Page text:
William Shakespeare Quotes

Caesar should be a beast without a heart If he should stay at home today for fear.
William Shakespeare (1564-1616), British dramatist, poet. Caesar, in Julius Caesar, act 2, sc. 2, l. 42-3. In spite of bad omens, he is determined to go to the Capitol.
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Do not presume too much upon my love, I may do that I shall be sorry for.
William Shakespeare (1564-1616), British dramatist, poet. Cassius, in Julius Caesar, act 4, sc. 3, l. 63-4. Quarreling with Brutus.
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Claudius. But now, my cousin Hamlet, and my son— Hamlet. [Aside] A little more than kin, and less than kind.
William Shakespeare (1564-1616), British dramatist, poet. Claudius and Hamlet, in Hamlet, act 1, sc. 2, l. 64-5. "Cousin" means kinsman, here a nephew; Hamlet is more closely related than a nephew, since his uncle has married his mother, yet less close than a son, and not well disposed to Claudius.
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You have begot me, bred me, loved me. I Return those duties back as are right fit, Obey you, love you, and most honor you.
William Shakespeare (1564-1616), British dramatist, poet. Cordelia, in King Lear, act 1, sc. 1, l. 96-8. Speaking to her father; the last line curiously echoes the marriage service.
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You are thought here to be the most senseless and fit man for the constable of the watch, therefore bear you the lantern.
William Shakespeare (1564-1616), British dramatist, poet. Dogberry to the first watchman, in Much Ado About Nothing, act 3, sc. 3. Venting one of his many malapropisms ("senseless" for sensible).
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The gods are just, and of our pleasant vices Make instruments to plague us.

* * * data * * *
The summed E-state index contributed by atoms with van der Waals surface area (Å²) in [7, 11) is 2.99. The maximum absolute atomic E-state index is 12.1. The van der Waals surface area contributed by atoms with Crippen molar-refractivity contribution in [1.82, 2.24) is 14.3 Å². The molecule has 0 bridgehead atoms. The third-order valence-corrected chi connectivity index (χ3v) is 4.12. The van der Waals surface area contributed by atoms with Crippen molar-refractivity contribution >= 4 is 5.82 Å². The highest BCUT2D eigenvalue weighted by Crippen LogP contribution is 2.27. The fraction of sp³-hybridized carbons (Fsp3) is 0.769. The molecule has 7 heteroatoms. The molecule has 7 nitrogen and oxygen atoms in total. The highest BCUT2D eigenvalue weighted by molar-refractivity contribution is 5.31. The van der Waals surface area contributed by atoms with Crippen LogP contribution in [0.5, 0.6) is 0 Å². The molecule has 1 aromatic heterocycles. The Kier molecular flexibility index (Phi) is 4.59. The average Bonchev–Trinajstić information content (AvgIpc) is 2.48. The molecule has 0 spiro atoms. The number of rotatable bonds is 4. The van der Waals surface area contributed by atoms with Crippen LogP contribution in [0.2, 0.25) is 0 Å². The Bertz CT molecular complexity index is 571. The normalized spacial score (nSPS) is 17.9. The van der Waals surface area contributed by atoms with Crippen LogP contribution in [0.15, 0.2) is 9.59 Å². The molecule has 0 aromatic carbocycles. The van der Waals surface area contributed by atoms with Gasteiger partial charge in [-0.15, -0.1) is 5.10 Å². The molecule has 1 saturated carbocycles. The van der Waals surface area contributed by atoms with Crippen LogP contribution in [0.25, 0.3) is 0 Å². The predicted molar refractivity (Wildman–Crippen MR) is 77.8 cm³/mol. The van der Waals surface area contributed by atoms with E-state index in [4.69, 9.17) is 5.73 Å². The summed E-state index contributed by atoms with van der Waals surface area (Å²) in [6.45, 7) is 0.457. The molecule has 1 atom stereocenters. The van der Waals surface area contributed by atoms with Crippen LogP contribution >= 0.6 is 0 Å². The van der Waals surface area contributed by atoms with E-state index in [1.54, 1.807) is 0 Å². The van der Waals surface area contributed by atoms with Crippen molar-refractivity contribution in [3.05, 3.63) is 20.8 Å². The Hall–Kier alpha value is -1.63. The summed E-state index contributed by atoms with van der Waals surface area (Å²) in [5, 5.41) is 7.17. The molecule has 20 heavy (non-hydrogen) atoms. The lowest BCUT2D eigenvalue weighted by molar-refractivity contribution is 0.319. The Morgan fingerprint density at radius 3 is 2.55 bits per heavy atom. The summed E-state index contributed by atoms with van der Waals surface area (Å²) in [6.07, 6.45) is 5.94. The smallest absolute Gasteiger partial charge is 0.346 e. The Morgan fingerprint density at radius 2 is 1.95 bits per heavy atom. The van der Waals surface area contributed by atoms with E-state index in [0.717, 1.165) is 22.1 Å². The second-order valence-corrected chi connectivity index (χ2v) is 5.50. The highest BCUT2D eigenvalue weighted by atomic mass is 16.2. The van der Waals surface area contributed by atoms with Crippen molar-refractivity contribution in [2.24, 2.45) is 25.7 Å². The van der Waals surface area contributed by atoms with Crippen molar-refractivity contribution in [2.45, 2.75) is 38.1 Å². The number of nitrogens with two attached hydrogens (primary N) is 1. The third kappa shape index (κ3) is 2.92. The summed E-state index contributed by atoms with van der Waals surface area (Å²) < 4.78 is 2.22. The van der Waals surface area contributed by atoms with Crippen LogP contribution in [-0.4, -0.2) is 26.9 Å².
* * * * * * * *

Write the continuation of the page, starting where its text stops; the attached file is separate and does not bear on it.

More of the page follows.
William Shakespeare (1564-1616), British dramatist, poet. Edgar, in King Lear, act 5, sc. 3, l. 171-2. Speaking to his half-brother, the dying Edmund, whose vices have led to his death, just as their father Gloucester's vices have brought about his blinding.
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A plague upon it when thieves cannot be true one to another!
William Shakespeare (1564-1616), British dramatist, poet. Falstaff, in Henry IV, Part 1, act 2, sc. 2, l. 27-8. His companions have taken his horse, and Falstaff is too fat to walk far.
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Pause awhile, And let my counsel sway you in this case.
William Shakespeare (1564-1616), British dramatist, poet. Friar Francis, in Much Ado About Nothing, act 4, sc. 1, l. 200-1. Trying to help the distraught Leonato.
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Who riseth from a feast With that keen appetite that he sits down?
William Shakespeare (1564-1616), British dramatist, poet. Gratiano, in The Merchant of Venice, act 2, sc. 6, l. 8-9.
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It is as easy as lying. Govern these ventages with your fingers and thumbs, give it breath with your mouth, and it will discourse most eloquent music.
William Shakespeare (1564-1616), British dramatist, poet. Hamlet, in Hamlet, act 3, sc. 2, l. 357-9. To Guildenstern, who cannot play the recorder; "ventages" are stops on the instrument.
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